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Commodities Briefing 15.Jan 2013

Posted on 15 January 2013 by VRS |  Email |Print

Drought, recession and political upheaval rocked commodity markets and confounded price forecasters last year, but at least some got it right, even if guess-work sometimes overtook mathematical calculations.
At the start of 2012, no one could have foreseen the drought that decimated a historically high planted area for U.S. corn, or deadly violence in the Middle East and in South Africa’s mining sector, or the extent of China’s economic slowdown………………………………………..Full Article: Source

Posted on 15 January 2013 by VRS |  Email |Print

Goldman Sachs Group Inc. (GS) forecast commodities will return 5 percent this year as it lowered its outlook to “neutral,” citing recent gains in prices and risks in the U.S. The gain in the Standard & Poor’s GSCI Enhanced Commodity Index will include 7 percent for precious metals, 6.5 percent for energy and 5 percent for livestock, the bank said.
The U.S. reached its $16.4 trillion borrowing limit on Dec. 31, and policy makers are still struggling to resolve their differences over the budget after agreeing to avert more than $600 billion in automatic tax increases and spending cuts that were due to start this year………………………………………..Full Article: Source

Posted on 15 January 2013 by VRS |  Email |Print

We are not even halfway through January and the mining sector has already produced a number of big stories. Anglo American has a new CEO at the expense of AngloGold Ashanti; unrest in South Africa’s mining sector continues with the stoppages at Harmony Gold’s Kusasalethu mine; debates around the minting of a $1 trillion platinum coin have raised heart rates and, in the US a 20 uranium mining ban is being challenged.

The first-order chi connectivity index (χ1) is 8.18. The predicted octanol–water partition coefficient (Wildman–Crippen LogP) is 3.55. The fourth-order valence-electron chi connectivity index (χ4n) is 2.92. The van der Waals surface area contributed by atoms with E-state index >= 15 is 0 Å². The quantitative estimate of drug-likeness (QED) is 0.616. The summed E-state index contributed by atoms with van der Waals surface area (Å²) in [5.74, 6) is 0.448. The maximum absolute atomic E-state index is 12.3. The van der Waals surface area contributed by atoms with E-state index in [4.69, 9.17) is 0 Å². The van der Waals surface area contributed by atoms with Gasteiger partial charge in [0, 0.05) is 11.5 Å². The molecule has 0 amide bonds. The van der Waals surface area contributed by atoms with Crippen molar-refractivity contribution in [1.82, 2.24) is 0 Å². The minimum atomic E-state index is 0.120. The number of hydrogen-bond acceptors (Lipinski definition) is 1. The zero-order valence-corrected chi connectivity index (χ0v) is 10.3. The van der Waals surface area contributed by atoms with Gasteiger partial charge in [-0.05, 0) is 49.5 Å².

Amid all of these stories as well as hopes that there is a nascent recovery on the cards among junior stocks, Barclays has put out a list of five things it has already learnt this year that are likely to continue to affect commodity markets:……………………………………….Full Article: Source

Posted on 15 January 2013 by VRS |  Email |Print

It is pretty obvious that there is a lot of liquidity in the system, with the Fed`s loose monetary policy, extremely low interest rates, and traders in all out “Risk On” mode with regard to their two favorite funding currency crosses in the EUR/USD and USD/JPY.
Traders are banging every asset class except for the Metals into the close, pushing asset classes up overnight with the futures contracts on a regular basis, and it is definitely a “Risk On” environment in the markets………………………………………..Full Article: Source

Posted on 15 January 2013 by VRS |  Email |Print

OPEC productionwill drop by half million barrels daily, demand will increase to 800,000. USA will be largest oil, gas producing country in 2015, Saudi will continue to dominate market. A report issued by KFH-Research expected the average price for west Texas crude oil to reach USD 88 per barrel, while Brent average price will reach USD 100 per barrel in 2013, due to growing demand from transportation sectors in developing countries.
The report expected the global demand to continue to rise, even slightly by 0.8 million barrels per day. The report noted that most of the increase in demand will come from China by 3.6% on yearly basis, Middle East 2.3%, and Latin America 2.3%. 2012 shows that the demand for oil will remain strong; especially in emerging markets like China, India, Russia, Brazil, and South Africa. the supply coming from OPEC countries will drop by 500,000 barrels per day in 2013, after increasing by 1.2 million barrels per day in 2012. (Press Release)

Posted on 15 January 2013 by VRS |  Email |Print

Oil production from the Organization of the Petroleum Exporting Countries fell by 430,000 barrels per day in December from a month earlier to 30.65 million barrels per day, according to a Platts survey of OPEC and oil industry officials and analysts released Monday.
The decline takes the cartel closer to its 30 million barrel per day output target, Platts said. “Global supply has been running above demand for many months, so the Saudis appear to have decided to simply take away a good chunk of that surplus all in one shot,” said John Kingston, Platts global director of news……………………………………….Full Article: Source

Posted on 15 January 2013 by VRS |  Email |Print

The Executive Director of the International Energy Agency (IEA) Maria Van der Hoeven said Monday she doesn’t see a further decline in global crude production in 2013.